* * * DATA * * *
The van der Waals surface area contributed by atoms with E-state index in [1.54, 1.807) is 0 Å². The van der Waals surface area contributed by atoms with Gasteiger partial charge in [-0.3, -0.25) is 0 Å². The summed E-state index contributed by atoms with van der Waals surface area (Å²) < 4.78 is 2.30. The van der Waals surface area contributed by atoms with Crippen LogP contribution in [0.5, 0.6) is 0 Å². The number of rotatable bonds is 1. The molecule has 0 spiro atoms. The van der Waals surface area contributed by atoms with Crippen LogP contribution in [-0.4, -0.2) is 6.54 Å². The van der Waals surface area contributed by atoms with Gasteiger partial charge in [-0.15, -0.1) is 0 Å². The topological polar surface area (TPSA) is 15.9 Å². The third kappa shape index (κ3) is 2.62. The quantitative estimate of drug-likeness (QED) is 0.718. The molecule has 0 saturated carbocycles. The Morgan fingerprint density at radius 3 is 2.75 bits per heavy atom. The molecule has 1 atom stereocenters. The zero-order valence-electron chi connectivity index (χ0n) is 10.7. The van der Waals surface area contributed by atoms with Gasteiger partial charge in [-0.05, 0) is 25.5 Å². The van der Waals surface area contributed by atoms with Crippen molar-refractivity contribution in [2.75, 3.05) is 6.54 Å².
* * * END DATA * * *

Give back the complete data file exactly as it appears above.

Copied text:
The van der Waals surface area contributed by atoms with E-state index in [1.54, 1.807) is 0 Å². The van der Waals surface area contributed by atoms with Gasteiger partial charge in [-0.3, -0.25) is 0 Å². The summed E-state index contributed by atoms with van der Waals surface area (Å²) < 4.78 is 2.30. The van der Waals surface area contributed by atoms with Crippen LogP contribution in [0.5, 0.6) is 0 Å². The number of rotatable bonds is 1. The molecule has 0 spiro atoms. The van der Waals surface area contributed by atoms with Crippen LogP contribution in [-0.4, -0.2) is 6.54 Å². The van der Waals surface area contributed by atoms with Gasteiger partial charge in [-0.15, -0.1) is 0 Å². The topological polar surface area (TPSA) is 15.9 Å². The third kappa shape index (κ3) is 2.62. The quantitative estimate of drug-likeness (QED) is 0.718. The molecule has 0 saturated carbocycles. The Morgan fingerprint density at radius 3 is 2.75 bits per heavy atom. The molecule has 1 atom stereocenters. The zero-order valence-electron chi connectivity index (χ0n) is 10.7. The van der Waals surface area contributed by atoms with Gasteiger partial charge in [-0.05, 0) is 25.5 Å². The van der Waals surface area contributed by atoms with Crippen molar-refractivity contribution in [2.75, 3.05) is 6.54 Å².